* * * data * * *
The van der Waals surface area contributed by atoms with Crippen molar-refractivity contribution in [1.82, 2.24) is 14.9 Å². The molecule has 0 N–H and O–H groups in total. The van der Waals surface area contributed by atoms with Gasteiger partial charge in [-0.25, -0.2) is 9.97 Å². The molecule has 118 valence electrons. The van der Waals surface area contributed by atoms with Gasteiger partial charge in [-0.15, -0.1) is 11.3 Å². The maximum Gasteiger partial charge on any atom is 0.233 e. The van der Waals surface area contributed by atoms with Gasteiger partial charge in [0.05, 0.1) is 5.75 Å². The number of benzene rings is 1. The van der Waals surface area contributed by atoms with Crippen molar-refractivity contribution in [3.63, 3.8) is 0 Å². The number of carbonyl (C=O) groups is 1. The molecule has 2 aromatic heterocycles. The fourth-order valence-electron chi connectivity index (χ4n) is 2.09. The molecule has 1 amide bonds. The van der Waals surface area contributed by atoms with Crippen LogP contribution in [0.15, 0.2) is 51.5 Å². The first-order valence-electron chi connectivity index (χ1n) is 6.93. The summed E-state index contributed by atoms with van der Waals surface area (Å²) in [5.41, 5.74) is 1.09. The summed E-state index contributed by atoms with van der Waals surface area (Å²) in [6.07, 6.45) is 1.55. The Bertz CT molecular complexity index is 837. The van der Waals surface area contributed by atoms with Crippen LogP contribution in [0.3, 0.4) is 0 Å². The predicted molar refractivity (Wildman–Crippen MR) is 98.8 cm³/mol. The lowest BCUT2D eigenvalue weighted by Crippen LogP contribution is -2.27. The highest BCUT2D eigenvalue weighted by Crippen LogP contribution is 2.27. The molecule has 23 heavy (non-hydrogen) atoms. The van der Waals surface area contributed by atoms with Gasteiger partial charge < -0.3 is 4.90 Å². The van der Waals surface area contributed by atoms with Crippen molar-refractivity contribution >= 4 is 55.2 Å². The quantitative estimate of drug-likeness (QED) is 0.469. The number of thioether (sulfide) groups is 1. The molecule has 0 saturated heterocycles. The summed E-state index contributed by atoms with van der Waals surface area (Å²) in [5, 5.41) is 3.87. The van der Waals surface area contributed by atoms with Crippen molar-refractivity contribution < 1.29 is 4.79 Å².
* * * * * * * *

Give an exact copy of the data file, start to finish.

The van der Waals surface area contributed by atoms with Crippen molar-refractivity contribution in [1.82, 2.24) is 14.9 Å². The molecule has 0 N–H and O–H groups in total. The van der Waals surface area contributed by atoms with Gasteiger partial charge in [-0.25, -0.2) is 9.97 Å². The molecule has 118 valence electrons. The van der Waals surface area contributed by atoms with Gasteiger partial charge in [-0.15, -0.1) is 11.3 Å². The maximum Gasteiger partial charge on any atom is 0.233 e. The van der Waals surface area contributed by atoms with Gasteiger partial charge in [0.05, 0.1) is 5.75 Å². The number of benzene rings is 1. The van der Waals surface area contributed by atoms with Crippen molar-refractivity contribution in [3.63, 3.8) is 0 Å². The number of carbonyl (C=O) groups is 1. The molecule has 2 aromatic heterocycles. The fourth-order valence-electron chi connectivity index (χ4n) is 2.09. The molecule has 1 amide bonds. The van der Waals surface area contributed by atoms with Crippen LogP contribution in [0.15, 0.2) is 51.5 Å². The first-order valence-electron chi connectivity index (χ1n) is 6.93. The summed E-state index contributed by atoms with van der Waals surface area (Å²) in [5.41, 5.74) is 1.09. The summed E-state index contributed by atoms with van der Waals surface area (Å²) in [6.07, 6.45) is 1.55. The Bertz CT molecular complexity index is 837. The van der Waals surface area contributed by atoms with Crippen LogP contribution in [0.3, 0.4) is 0 Å². The predicted molar refractivity (Wildman–Crippen MR) is 98.8 cm³/mol. The lowest BCUT2D eigenvalue weighted by Crippen LogP contribution is -2.27. The highest BCUT2D eigenvalue weighted by Crippen LogP contribution is 2.27. The molecule has 23 heavy (non-hydrogen) atoms. The van der Waals surface area contributed by atoms with Gasteiger partial charge < -0.3 is 4.90 Å². The van der Waals surface area contributed by atoms with Crippen molar-refractivity contribution >= 4 is 55.2 Å². The quantitative estimate of drug-likeness (QED) is 0.469. The number of thioether (sulfide) groups is 1. The molecule has 0 saturated heterocycles. The summed E-state index contributed by atoms with van der Waals surface area (Å²) in [5, 5.41) is 3.87. The van der Waals surface area contributed by atoms with Crippen molar-refractivity contribution < 1.29 is 4.79 Å².